Thursday, 10 November 2016

Thyroid cancer

Thyroid cancer
The thyroid gland is below the thyroid cartilage (Adam’s apple) in the front part of the neck. In most people, the thyroid cannot be seen or felt. It is butterfly shaped, with 2 lobes joined by a narrow isthmus. The thyroid’s job is to make thyroid hormones, which are secreted into the blood and then carried to every tissue in the body. Thyroid hormone helps the body use energy, stay warm and keep the brain, heart, muscles, and other organs working as they should. Cancer of the thyroid is a disease in which cancer cells are found in the tissues of the thyroid gland. Cancer of the thyroid is more common in women than in men. Most patients are between 25 and 65 years old. People who have been exposed to large amounts of radiation, or who have had radiation treatment for medical problems in the head and neck have a higher chance of getting thyroid cancer. The cancer may not occur until 20 years or longer after radiation treatment. Thyroid cancer is an uncommon type of cancer. Most people who have it do very well, because the cancer is usually found early and the treatments work well. After it is treated, thyroid cancer may come back, sometimes many years after treatment. Most thyroid cancers are differentiated cancers. The cells in these cancers look a lot like normal thyroid tissue when seen with a microscope. These cancers develop from thyroid follicular cells.
Types of Thyroid Cancer
There are 4 main types of thyroid cancer, and some are more common than others.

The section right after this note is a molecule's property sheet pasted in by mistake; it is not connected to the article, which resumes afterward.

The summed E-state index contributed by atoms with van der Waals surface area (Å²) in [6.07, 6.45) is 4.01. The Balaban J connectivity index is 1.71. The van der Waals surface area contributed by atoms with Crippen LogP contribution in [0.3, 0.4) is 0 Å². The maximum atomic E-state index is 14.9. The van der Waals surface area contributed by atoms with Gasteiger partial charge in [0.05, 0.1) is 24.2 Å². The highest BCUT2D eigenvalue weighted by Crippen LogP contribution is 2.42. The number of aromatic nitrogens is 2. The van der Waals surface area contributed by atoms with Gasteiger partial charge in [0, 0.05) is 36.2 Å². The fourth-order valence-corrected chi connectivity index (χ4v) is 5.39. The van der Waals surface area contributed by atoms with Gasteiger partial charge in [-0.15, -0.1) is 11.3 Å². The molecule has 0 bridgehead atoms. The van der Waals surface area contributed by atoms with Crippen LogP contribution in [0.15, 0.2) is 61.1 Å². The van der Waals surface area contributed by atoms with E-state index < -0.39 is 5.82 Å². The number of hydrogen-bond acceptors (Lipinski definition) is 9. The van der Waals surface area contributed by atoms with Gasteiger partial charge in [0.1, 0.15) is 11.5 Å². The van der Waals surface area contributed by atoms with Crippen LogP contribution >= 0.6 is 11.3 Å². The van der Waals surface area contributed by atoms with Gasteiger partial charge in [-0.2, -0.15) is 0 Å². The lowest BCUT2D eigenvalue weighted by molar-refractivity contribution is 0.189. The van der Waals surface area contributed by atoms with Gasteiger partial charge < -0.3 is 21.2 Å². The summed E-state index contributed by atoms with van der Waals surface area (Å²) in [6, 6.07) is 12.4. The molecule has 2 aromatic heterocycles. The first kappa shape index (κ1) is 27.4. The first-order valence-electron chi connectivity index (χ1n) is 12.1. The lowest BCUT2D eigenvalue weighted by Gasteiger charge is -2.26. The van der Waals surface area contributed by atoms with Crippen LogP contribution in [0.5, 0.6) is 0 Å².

Thyroid cancer type and incidence:
·         Papillary and/or mixed papillary/follicular thyroid cancer: 80%
·         Follicular and/or Hurthle cell thyroid cancer: 15%
·         Medullary thyroid cancer: 3%
·         Anaplastic thyroid cancer: 2%

Most thyroid cancers are very curable. In fact, the most common types of thyroid cancer are the most curable. In younger patients, both papillary and follicular cancers have a more than 97% cure rate if treated appropriately. The genes in our cells carry the hereditary information from our parents. An abnormal gene has been found in patients with some forms of thyroid cancer. If medullary thyroid cancer is found, the patient may have been born with a certain abnormal gene which may have led to the cancer.
If there are symptoms, a doctor will feel the patient's thyroid and check for lumps in the neck. The doctor may order blood tests and special scans to see whether a lump in the thyroid is making too many hormones.

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